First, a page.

Raptgo Leaf Review

Raptgo Leaf Review

When I first heard the Raptgo Hook X, I was pretty astounded by its quality. Since then, I have been looking to hear what else Raptgo could do. I have finally gotten a chance to listen to the Leaf, which costs even less than the Hook X, and has a semi-open design. Can the Leaf properly follow up the Hook X with another great IEM, or is it a stumble for Raptgo?

Raptgo Leaf items

What You Get

  • RAPTGO LEAF-D01 earphone
  • Interchangeable OFC cable
  • Earphone bag
  • Silicone eartips*2 (S M L)

Raptgo Leaf single

Look & Feel

Some of the aesthetic of the Leaf takes after the Hook X, but it is completely its own thing. The body of the Leaf is meant to take the appearance of the thing it is named after, and it makes for a unique design. Its shell feels like the same material as the Hook X, feeling both light and durable. I find it actually surprising that Raptgo is able to shape the housing this way and still keep the design relatively ergonomic. You should have no problem wearing the Leaf for a couple of hours comfortably.

Raptgo Leaf cable


Inside the Leaf is a 10mm dual cavity dynamic driver with a 9 micro Japanese LCP diaphragm. This diaphragm is composed using a high tensility dual layer OFC voice coil and N52 magnet circuit. The biggest advantage this construction has is a bigger potential for dynamic range and resolution. With its stock 3.5mm cable, the Leaf can be driven from any device with a simple headphone jack, or with a dongle. You’ll get plenty of headroom and loudness no matter where you plug them in.

Raptgo Leaf pair


I know I can’t just expect the same spectacular performance of the Hook X for the Leaf, so the Leaf must be judged in its own right. For its price, the Leaf displays a great soundstage. Its width feels massive next to other IEMs in this region, but the individual elements aren’t as tall or dimensional. This is one of those IEMs that operate on a mostly flat plain of stereo imaging. The Leaf uses its linearity to great success though, as it articulates the position of each instrument in a definitive manner. None of the spatial imaging pops out as much, as its layering is mostly surface level, but separation is still a big highlight here.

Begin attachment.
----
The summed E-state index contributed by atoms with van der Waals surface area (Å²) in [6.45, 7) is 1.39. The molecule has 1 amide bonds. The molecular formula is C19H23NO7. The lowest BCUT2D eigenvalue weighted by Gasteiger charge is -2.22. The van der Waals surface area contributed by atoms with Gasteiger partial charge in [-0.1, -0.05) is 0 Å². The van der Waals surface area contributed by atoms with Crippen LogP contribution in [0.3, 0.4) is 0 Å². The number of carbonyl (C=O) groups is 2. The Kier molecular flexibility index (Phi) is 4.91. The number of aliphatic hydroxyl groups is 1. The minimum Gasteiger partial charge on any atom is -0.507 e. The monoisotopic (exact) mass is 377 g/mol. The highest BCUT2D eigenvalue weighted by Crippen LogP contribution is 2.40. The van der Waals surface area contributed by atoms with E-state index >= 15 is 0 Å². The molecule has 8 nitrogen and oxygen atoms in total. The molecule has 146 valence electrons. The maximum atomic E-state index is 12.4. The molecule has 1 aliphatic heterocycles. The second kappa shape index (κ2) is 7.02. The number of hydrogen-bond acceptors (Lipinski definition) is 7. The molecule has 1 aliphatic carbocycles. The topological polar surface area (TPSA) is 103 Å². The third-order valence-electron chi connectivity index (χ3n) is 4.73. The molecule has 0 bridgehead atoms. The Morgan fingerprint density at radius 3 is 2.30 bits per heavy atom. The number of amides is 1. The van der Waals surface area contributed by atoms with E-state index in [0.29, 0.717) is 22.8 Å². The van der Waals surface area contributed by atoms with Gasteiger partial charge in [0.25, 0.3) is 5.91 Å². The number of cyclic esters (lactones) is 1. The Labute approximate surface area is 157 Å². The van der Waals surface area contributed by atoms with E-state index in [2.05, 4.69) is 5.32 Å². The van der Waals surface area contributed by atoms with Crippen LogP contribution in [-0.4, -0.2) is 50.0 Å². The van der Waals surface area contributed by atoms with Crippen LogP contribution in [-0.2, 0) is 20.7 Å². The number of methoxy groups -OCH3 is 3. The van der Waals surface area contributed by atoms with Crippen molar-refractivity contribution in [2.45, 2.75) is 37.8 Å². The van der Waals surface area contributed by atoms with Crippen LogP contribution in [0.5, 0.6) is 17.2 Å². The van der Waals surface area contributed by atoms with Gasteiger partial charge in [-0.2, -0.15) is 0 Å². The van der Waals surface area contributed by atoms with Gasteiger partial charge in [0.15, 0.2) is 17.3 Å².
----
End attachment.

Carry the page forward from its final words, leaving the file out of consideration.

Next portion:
Low End

For the most part, the bass response on the Leaf is clean but not very invigorating. Its tone is not as thick as it is on the Hook X, but the detail is still persistent. Everything feels fully revealed to you, but the Leaf doesn’t offer any significant lift to the timbre. You’ll still feel like you’re getting a transparent resolution to the quality of each frequency range, so it definitely places accuracy over fun texture or coloration.


The most exciting sonic presentation on the Leaf is happening in the mids. You can immediately tell that the range of frequencies present in the Leaf is more prevalent than the bass range, hooking you with lush realism. Instruments and vocals feel full and precise in their space, and perform expressive textures within the stereo field. Transients are snappy and add a polished bite to notes for extra transparency.


There is a lot of excitement in the treble of the Leaf, so much so that it can make or break whether or not this IEM is truly for you. Even if the level of brightness on display here is not your cup of tea, it’s hard to call the Leaf not fully clear. Like the mids, the high-end frequencies are sharp and even fuller in tone. The treble has a crisp shine to it that can overextend into some piercing territory. I can see it getting a bit hard to digest for some listeners, and I wouldn’t blame them, as the Leaf doesn’t hide anything about its blaring treble.


While it doesn’t reach anywhere near the heights of the Hook X, the Leaf is still very good for the price. Its sound profile is more mids and highs than bass excitement, but your music will still feel engaging and transparent. You’ll get a more linear soundstage and imaging, and while I expect more from a semi-open IEM, the Leaf makes up for its lack of dimension with stereo width. I think the Leaf is a fine option for the price, but if you don’t like the brighter side of the frequency spectrum, this might not be your taste.

The Ratpgo Leaf is available at Audio46.

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Alex S. is a sound designer and voice-over artist who has worked in film, commercials, and podcasts. He loves horror movies and emo music.